Adam St. Clair
Court Systems Paper
The original American colonies had their own court system for resolving civil and criminal disputes. The Massachusetts Bay Colony created a General Court in 1629. The courts were composed of a governor, the deputy, 18 assistants, and 118 elected officials. The General Court was a combined legislature and court that made laws, held trials, and imposed sentences. By 1639, county courts were created, and the General Court took on hearing of appeals as its primary job, retaining original jurisdiction only in cases involving try alls of life, limb, banishment or divorce. (Schmalleger, 2009)
Pennsylvania believed that every man could serve as his own lawyer. The Pennsylvania system used common peacemakers who served as referees in disputes. Parties to a dispute, including criminal suspects, could plead their case before a common peacemaker they had agreed on. The decision of the peacemaker was binding on the parties. Although the Pennsylvania referee system ended in 1766, lower-level judges are still referred to as justices of the peace in Pennsylvania and a few other states, many other jurisdictions call them magistrates. (Schmalleger, 2009)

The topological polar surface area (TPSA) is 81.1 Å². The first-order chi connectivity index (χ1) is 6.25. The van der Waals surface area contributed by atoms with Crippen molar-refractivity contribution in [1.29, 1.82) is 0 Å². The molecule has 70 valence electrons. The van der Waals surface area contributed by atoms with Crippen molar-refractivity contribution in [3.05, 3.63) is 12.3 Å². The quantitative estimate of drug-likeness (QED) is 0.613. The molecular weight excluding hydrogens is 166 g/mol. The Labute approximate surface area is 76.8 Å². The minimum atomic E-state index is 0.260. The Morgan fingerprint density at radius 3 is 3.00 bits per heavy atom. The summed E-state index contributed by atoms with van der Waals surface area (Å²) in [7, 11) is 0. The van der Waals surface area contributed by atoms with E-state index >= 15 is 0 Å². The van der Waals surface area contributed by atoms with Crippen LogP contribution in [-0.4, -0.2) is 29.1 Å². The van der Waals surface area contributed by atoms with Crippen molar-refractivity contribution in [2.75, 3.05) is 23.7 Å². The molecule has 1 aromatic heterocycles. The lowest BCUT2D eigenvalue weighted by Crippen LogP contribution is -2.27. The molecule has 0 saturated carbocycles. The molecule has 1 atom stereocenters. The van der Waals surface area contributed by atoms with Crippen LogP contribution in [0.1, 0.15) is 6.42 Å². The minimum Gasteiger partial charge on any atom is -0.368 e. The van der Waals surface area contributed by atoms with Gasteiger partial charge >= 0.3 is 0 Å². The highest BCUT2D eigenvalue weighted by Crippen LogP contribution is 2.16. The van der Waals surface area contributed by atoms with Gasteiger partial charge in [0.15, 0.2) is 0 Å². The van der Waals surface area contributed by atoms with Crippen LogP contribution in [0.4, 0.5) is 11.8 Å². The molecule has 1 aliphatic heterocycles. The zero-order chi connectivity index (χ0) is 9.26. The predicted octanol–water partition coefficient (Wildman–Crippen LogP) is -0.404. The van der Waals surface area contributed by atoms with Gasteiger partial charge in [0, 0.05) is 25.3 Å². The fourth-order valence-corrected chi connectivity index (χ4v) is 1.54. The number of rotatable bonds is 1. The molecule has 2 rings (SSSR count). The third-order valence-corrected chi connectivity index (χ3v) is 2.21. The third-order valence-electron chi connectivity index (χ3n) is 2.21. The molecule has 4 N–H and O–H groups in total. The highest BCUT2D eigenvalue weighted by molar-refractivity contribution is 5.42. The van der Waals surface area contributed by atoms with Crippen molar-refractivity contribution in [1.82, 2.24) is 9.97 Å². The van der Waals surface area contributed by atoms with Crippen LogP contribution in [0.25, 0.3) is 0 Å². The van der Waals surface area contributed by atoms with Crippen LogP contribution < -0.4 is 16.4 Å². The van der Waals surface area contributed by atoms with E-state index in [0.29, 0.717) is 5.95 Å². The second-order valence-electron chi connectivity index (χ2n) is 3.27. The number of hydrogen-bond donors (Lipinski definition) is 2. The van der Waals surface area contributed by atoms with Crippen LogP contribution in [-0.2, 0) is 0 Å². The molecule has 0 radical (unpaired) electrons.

By 1776, all of the American colonies had established full functioning court systems. The practice of law was substantially affected by a lack of trained lawyers. A large amount of the early colonies displayed a strong reluctance to recognize the practice of law as a profession. A Virginia statute enacted in 1645 provided removal of the mercenary attorneys from office and prohibited the fees for practicing law. Most other colonies retained strict control over the number of authorized lawyers by requiring formal training in English law schools and appointment by the governor. New York provided the appointment of “counselors at law,” permitting a total...